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About Myocardial Infarction
Myocardial infarction (MI), commonly known as heart attack, is the leading cause of death across the globe, yet not many people know what happens during a myocardial infarction. The short answer is that oxygenated blood does not reach the heart muscle. However, there are a few different mechanisms of this lack of blood supply (ischemia). Myocardial infarctions can be categorized as transmural or nontransmural. Transmural infarctions affect the cells all the way through the heart wall; they affect cells on the inside of the heart (endocardium), the central, muscular layer (myocardium) and the external layer of the heart (epicardium). Nontransmural MI affects either the endocardium or both the endocardium and myocardium; they do not generally affect the epicardium.
Advances in medical technology and treatment options have improved the survival rates of patients hospitalized presenting with MI to 95 percent. Most MIs occur in patients over 65 years of age, advanced age being a major risk factor. Other risk factors include high blood lipid levels (hyperlipidemia), diabetes mellitus, high blood pressure (hypertension), male gender, tobacco use and family history. These risk factors increase the likelihood that a patient will develop fatty deposits (atherosclerotic plaques) on the walls of the arteries that supply the heart with blood (coronary arteries).
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Most MIs occur as a result of an unstable atherosclerotic plaque in one or more of the coronary arteries. The atherosclerotic plaques develop over long periods of time. As they grow, they become unstable and may rupture. Ruptured plaques expose the components that make up the plaque including collagen. The collagen begins to collect platelets—cell fragments present in the blood stream—and, coupled with the release of several enzymes, two dangerous reactions occur at the site of the ruptured plaque. A blood clot (called a thrombus when it occurs inside a blood vessel) forms, and the artery constricts, both as a result of the enzymes and due to the damage to the inner layer of the blood vessel (endothelium).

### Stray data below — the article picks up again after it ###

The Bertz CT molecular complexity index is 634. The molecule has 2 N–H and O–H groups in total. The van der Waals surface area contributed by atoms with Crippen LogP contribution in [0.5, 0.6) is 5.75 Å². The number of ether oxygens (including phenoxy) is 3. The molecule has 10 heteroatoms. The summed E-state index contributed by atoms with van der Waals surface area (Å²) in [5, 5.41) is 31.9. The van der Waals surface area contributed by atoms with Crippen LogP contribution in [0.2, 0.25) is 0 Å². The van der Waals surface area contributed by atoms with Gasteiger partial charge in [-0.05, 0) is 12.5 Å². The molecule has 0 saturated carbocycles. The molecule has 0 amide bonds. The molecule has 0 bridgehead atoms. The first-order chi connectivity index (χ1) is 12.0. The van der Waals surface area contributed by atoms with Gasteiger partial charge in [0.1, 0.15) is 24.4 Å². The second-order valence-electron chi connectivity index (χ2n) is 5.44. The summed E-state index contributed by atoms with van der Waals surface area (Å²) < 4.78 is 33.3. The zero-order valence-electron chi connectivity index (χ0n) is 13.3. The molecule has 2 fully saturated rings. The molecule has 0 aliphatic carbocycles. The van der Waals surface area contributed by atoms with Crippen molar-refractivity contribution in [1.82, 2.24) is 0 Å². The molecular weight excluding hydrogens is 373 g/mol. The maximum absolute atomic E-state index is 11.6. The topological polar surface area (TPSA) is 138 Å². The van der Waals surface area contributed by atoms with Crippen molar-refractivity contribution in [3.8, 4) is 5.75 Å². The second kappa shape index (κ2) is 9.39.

As the thrombus grows, it begins to occlude and eventually completely block the now narrowed blood vessel. This causes a few different effects in the function of the heart. The heart must now pump harder and faster to maintain proper blood flow. This dangerously increases blood pressure and resting heart rate. The cellular metabolic requirements of oxygen and nutrients are now not being met distal to the thrombus. The cells that are not receiving blood begin to die due to lack of oxygen and nutrients. The ability of the muscle in the affected area to contract is diminished almost immediately following the onset of ischemia.
If the thrombus is cleared and blood flow resumes (reperfusion), the muscle cells may recover. Irreversible damage to the heart muscle occurs within 20 minutes of ischemia.
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Another cause of MI, and sometimes triggering ischemia from unstable atherosclerosis, is situations that increase the metabolic needs of the heart without being met. These include emotional stress or extreme physical activity. This often occurs in conjunction with atherosclerosis. As the plaques grow, the hollow space (lumen) of the coronary arteries is diminished. This slows blood flow and decreases the amount of blood reaching the heart tissues. During situations that cause the heart rate to increase, the heart cells require more oxygen to continue supplying the rest of the body with oxygenated blood. The occluded lumen of the arteries restricts blood flow, and the heart muscle cells undergo ischemia and begin to die (infarct).
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Cleveland Clinic: Acute Myocardial Infarction
Blackwell Publishing: Sample of Aaronson-Pathophysiology of Acute Myocardial Infarction
National Heart Lung and Blood Institute: What Is A Heart Attack?